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X.Org Server
X.Org Server logo
Developer(s) X.Org Foundation
Initial release (6.7.0)
Stable release 1.7.4  (January 8, 2010) [+/−]
Preview release git [+/−]
Written in C
Operating system Cross-platform
Available in English
Type X server
License X11 License

X.Org Server (commonly abbreviated to Xorg Server or just Xorg) refers to the X server release packages stewarded by the X.Org Foundation, which is hosted by, and grants public access to the standard X Window releases for the efforts of the free and open source software.

The current stable release is 1.7.4, which is part of X11R7.5. It was released on 8 January, 2010. [1]

The services with which the X.Org Foundation supports X Server include the packaging, shipping and handling of the releases; certification (for a fee); evaluation of improvements to the code; developing the web site, and handling the distribution of monetary donations. The releases are coded, documented, and packaged by global developers.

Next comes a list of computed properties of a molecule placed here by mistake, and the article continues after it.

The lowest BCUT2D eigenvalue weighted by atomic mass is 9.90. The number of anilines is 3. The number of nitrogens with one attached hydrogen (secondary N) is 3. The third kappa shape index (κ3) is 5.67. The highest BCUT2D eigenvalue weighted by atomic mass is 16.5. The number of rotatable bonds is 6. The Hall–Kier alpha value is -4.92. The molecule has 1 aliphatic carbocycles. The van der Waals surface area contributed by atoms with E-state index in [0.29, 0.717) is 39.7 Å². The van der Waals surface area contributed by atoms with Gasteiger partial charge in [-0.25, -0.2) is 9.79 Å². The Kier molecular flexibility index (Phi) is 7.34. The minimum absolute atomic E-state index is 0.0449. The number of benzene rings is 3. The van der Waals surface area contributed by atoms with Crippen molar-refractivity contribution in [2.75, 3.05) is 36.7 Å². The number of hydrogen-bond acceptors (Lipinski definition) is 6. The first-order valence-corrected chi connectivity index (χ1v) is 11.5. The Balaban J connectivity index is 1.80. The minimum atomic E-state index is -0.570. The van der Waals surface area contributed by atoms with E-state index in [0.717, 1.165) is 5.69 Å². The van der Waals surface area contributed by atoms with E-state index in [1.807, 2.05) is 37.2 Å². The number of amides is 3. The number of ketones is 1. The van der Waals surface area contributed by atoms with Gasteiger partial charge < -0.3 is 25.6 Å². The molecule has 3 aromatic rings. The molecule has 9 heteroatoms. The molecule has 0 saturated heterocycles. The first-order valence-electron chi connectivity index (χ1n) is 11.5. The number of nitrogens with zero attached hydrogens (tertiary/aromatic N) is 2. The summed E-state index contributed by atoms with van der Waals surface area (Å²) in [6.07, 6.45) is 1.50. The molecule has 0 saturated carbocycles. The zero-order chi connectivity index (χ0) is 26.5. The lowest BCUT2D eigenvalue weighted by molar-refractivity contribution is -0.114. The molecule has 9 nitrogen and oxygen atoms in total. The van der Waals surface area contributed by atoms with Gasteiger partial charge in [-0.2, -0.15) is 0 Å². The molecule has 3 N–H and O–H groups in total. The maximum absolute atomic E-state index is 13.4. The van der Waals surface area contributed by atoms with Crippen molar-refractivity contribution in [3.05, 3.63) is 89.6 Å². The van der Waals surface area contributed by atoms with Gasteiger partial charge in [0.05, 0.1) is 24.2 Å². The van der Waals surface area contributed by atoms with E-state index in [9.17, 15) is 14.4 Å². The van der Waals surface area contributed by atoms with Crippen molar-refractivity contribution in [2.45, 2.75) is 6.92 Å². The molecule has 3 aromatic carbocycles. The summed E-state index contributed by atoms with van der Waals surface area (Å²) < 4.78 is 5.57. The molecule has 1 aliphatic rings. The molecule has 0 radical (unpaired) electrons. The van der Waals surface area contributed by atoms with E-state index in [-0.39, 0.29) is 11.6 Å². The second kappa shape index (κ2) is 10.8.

The modern X.Org Foundation came into being in 2004 when the body that oversaw X standards and published the official reference implementation joined forces with former XFree86 developers.

X11R6.7.0, the first version of the X.Org Server, was forked from XFree86 4.4 RC2. The immediate reason for the fork was a disagreement with the new license for the final release version of XFree86 4.4, but several disagreements among the contributors surfaced prior to the split. Many of the previous XFree86 developers have joined the X.Org Server project.

The X11R6.9.0/X11R7.0.0 release primarily added a modular build system based on the GNU Autotools. 6.9.0 used the old imake build system whereas 7.0.0 uses autotools, both on the same codebase. The modular path (using GNU Autotools) is however the future direction of the X.Org server, and also saw the X11 binaries moving out of their own /usr/X11R6 subdirectory tree and into the global /usr tree on many Unix systems.


The X.Org Server is increasingly popular with the free software Unix-like operating systems, being adopted in most Linux distributions and BSD variants, with the exception of NetBSD (X.Org Server is part of the base system in NetBSD 5.0, a few less common platforms still use XFree86).[2] It is also included in Sun Microsystems's Solaris, and is the server of choice for x86 systems; SPARC-based systems almost exclusively use Sun Microsystems's proprietary Xsun server, as Sun graphics driver support for X.Org is very limited. It is also used in Cygwin/X, Cygwin's implementation of the X server for Microsoft Windows, VcXsrv and in Xming. Mac OS X versions prior to 10.5 ("Leopard") ship with an XFree86-based server, but 10.5's X server is based on the X.Org codebase.[3]

See also


External links

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